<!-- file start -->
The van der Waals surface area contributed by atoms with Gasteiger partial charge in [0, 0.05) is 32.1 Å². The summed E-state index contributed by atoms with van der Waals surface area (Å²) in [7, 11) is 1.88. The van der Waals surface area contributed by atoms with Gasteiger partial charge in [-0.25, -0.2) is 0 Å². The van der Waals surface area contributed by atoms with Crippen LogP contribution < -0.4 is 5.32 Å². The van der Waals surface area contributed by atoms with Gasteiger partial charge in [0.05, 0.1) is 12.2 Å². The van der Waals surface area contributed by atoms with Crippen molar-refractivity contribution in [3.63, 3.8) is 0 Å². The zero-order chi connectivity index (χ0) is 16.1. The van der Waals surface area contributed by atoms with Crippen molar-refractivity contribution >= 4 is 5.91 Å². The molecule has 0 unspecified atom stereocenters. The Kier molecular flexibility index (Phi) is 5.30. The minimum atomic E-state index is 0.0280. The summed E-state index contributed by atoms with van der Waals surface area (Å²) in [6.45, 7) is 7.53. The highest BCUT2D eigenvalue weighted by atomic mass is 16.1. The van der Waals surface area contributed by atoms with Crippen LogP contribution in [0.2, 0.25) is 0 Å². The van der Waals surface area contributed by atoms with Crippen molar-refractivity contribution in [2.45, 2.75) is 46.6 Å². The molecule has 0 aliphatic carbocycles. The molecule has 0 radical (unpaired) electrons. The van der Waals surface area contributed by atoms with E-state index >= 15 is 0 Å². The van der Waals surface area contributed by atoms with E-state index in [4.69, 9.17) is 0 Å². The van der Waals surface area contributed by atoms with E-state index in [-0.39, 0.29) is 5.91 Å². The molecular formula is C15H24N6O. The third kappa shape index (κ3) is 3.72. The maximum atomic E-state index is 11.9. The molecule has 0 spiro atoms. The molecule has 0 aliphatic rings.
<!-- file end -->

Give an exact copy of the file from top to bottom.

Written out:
The van der Waals surface area contributed by atoms with Gasteiger partial charge in [0, 0.05) is 32.1 Å². The summed E-state index contributed by atoms with van der Waals surface area (Å²) in [7, 11) is 1.88. The van der Waals surface area contributed by atoms with Gasteiger partial charge in [-0.25, -0.2) is 0 Å². The van der Waals surface area contributed by atoms with Crippen LogP contribution < -0.4 is 5.32 Å². The van der Waals surface area contributed by atoms with Gasteiger partial charge in [0.05, 0.1) is 12.2 Å². The van der Waals surface area contributed by atoms with Crippen molar-refractivity contribution in [3.63, 3.8) is 0 Å². The zero-order chi connectivity index (χ0) is 16.1. The van der Waals surface area contributed by atoms with Crippen molar-refractivity contribution >= 4 is 5.91 Å². The molecule has 0 unspecified atom stereocenters. The Kier molecular flexibility index (Phi) is 5.30. The minimum atomic E-state index is 0.0280. The summed E-state index contributed by atoms with van der Waals surface area (Å²) in [6.45, 7) is 7.53. The highest BCUT2D eigenvalue weighted by atomic mass is 16.1. The van der Waals surface area contributed by atoms with Crippen LogP contribution in [0.2, 0.25) is 0 Å². The van der Waals surface area contributed by atoms with Crippen molar-refractivity contribution in [2.45, 2.75) is 46.6 Å². The molecule has 0 aliphatic carbocycles. The molecule has 0 radical (unpaired) electrons. The van der Waals surface area contributed by atoms with E-state index >= 15 is 0 Å². The van der Waals surface area contributed by atoms with E-state index in [4.69, 9.17) is 0 Å². The van der Waals surface area contributed by atoms with E-state index in [-0.39, 0.29) is 5.91 Å². The molecular formula is C15H24N6O. The third kappa shape index (κ3) is 3.72. The maximum atomic E-state index is 11.9. The molecule has 0 spiro atoms. The molecule has 0 aliphatic rings.